How Flash Ruined my Life

Ok, Flash hasn't ruined my life, but it's decidedly made it less comfortable.  Altogether too many web sites have thes complex, Macromedia Flash introductory pages that do nothing except look cool.  Or, at least, try to look cool.  Sometimes I wonder what these webmasters were thinking when they made these flash introductions.

Now, I'm not going to pick on other people without giving myself a fair amount of abuse as well.  One of my old web design clients was Loehmanns, a discount clothing retailer.  Their website had a god-awful flash introduction; I would have loved to get rid of it, but, well, the customer wanted it and they were paying the bills.

Now that I've confessed my dark secret, I'll get to my gripe: what do these Flash intros do?  I mean, how do they significantly contribute to the message you're trying to communicate to your audience?  I mean, it might be neat to see the greek letters flying around the screen or watching the cardinal principles morphing from one to the other (or watching handbags filling with clothing, to keep my own handiwork in this), but people get sick of these things quickly.  Do these intros contribute to your message?  Or do they merely say to your audience, "Hey, look at me!  I can do Flash!"

Now, the one thing about the Loehmann's flash intro is that it does help drive home their message; it shows two identical shopping trips, one with competitors' prices, the other with Loehmann's prices.  But on a fraternity website, what do flying letters say?  Do they help identify us to people?  Do they help people determine what we're about?  Do they communicate anything useful about the fraternity?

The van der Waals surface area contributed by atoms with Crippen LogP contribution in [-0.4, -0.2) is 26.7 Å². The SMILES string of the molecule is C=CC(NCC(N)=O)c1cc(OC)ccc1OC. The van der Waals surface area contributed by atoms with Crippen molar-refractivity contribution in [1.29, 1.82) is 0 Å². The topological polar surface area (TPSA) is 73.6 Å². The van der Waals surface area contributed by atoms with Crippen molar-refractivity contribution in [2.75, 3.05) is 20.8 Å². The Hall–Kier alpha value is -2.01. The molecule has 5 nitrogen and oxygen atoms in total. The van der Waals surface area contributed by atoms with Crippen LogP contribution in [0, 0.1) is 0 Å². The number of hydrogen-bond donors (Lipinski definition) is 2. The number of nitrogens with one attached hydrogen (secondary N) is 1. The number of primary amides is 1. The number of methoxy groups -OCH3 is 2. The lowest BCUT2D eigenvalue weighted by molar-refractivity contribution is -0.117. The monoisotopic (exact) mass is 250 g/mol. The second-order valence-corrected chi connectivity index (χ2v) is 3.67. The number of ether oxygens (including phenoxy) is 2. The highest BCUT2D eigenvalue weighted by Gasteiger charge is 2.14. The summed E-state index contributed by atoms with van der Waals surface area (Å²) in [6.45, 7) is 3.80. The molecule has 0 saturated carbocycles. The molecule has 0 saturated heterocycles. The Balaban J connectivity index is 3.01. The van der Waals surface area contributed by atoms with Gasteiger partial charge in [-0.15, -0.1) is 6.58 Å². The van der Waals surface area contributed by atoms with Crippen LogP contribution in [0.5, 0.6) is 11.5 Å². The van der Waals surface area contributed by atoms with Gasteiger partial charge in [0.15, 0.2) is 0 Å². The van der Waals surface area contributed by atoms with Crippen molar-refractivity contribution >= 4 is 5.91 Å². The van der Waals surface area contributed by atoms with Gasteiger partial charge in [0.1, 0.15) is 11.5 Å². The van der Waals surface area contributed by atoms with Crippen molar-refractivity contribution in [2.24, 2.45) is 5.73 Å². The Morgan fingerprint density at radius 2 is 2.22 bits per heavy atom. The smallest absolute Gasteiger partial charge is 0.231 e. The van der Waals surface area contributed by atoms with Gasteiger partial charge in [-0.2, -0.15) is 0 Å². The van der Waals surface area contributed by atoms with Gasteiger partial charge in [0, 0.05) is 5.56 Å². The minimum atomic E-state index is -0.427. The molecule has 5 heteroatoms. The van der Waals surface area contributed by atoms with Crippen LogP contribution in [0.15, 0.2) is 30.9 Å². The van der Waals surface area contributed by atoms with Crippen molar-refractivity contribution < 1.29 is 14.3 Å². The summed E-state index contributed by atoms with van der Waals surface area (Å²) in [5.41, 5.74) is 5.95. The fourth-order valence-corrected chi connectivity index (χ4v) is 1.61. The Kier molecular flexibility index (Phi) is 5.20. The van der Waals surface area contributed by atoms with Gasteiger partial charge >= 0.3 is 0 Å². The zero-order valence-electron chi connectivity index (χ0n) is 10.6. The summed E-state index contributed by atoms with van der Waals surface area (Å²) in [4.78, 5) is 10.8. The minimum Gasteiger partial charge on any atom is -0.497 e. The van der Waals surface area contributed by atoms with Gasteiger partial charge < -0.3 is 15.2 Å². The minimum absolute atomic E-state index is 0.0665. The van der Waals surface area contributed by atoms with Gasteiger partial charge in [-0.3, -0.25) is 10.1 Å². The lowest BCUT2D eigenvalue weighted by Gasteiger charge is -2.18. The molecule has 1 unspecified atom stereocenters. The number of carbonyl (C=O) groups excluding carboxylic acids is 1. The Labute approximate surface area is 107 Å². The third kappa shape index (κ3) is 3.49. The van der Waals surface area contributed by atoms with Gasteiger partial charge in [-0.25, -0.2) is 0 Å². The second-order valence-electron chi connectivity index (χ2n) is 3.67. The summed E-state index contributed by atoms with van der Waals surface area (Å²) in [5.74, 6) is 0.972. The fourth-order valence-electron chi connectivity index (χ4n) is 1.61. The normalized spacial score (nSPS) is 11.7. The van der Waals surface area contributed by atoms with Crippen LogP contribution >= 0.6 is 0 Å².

The same could be said for anything on a website: does this graphic help me communicate to my audience, or does it merely provide eye (or ear) candy for the viewer.  If it's nothing but fluff, how intrusive is it?  How large a file is it?  How much screen real estate does it take up.  What does the user have to do to disable it?

As an example, check out the top-level page of this website.  Sure, it's not much to look at.  No fancy graphics (unless you count the trophy), no animations, no soundtrack.  Would any of these help communicate to my customers?  Well, the trophy does: it helps Marilyn drive home the idea that the Region won an award.  Things that don't add to communication are left out.  Sure, I could show off what a whiz I am with Macromedia Director.  But I'm a web designer, not a movie driector.  My job is to put together a web site that communicates, not entertains.  If I try to entertain people, I'm just wasting their time.  They're coming to my website to be informed, not entertained.

Such is the role of APO websites: their job is to inform, not to entertain.  Anything that doesn't further that goal doesn't belong there.

Fraternally Yours,
Packy, R1 Webmaster